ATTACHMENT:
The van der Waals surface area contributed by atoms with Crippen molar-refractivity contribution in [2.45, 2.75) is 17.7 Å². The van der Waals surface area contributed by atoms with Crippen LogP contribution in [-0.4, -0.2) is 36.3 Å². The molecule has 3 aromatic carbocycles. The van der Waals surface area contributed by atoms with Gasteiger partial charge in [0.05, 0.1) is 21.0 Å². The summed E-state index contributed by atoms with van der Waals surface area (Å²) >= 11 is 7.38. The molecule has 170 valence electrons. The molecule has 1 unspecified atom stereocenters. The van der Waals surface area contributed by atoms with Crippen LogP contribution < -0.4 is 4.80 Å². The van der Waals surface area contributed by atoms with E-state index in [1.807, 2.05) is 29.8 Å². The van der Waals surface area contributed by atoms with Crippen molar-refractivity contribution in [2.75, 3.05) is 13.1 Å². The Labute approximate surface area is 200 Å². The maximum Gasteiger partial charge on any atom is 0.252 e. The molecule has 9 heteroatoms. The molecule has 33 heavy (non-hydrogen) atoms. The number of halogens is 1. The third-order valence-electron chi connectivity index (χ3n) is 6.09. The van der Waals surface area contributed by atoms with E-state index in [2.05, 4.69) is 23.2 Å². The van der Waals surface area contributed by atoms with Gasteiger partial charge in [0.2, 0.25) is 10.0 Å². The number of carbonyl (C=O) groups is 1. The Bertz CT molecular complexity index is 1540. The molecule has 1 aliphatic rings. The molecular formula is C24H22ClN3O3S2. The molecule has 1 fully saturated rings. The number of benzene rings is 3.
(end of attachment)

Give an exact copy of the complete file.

The van der Waals surface area contributed by atoms with Crippen molar-refractivity contribution in [2.45, 2.75) is 17.7 Å². The van der Waals surface area contributed by atoms with Crippen LogP contribution in [-0.4, -0.2) is 36.3 Å². The molecule has 3 aromatic carbocycles. The van der Waals surface area contributed by atoms with Gasteiger partial charge in [0.05, 0.1) is 21.0 Å². The summed E-state index contributed by atoms with van der Waals surface area (Å²) >= 11 is 7.38. The molecule has 170 valence electrons. The molecule has 1 unspecified atom stereocenters. The van der Waals surface area contributed by atoms with Crippen LogP contribution < -0.4 is 4.80 Å². The van der Waals surface area contributed by atoms with E-state index in [1.807, 2.05) is 29.8 Å². The van der Waals surface area contributed by atoms with Crippen molar-refractivity contribution in [2.75, 3.05) is 13.1 Å². The Labute approximate surface area is 200 Å². The maximum Gasteiger partial charge on any atom is 0.252 e. The molecule has 9 heteroatoms. The molecule has 33 heavy (non-hydrogen) atoms. The number of halogens is 1. The third-order valence-electron chi connectivity index (χ3n) is 6.09. The van der Waals surface area contributed by atoms with E-state index in [2.05, 4.69) is 23.2 Å². The van der Waals surface area contributed by atoms with Gasteiger partial charge in [0.2, 0.25) is 10.0 Å². The number of carbonyl (C=O) groups is 1. The Bertz CT molecular complexity index is 1540. The molecule has 1 aliphatic rings. The molecular formula is C24H22ClN3O3S2. The molecule has 1 fully saturated rings. The number of benzene rings is 3.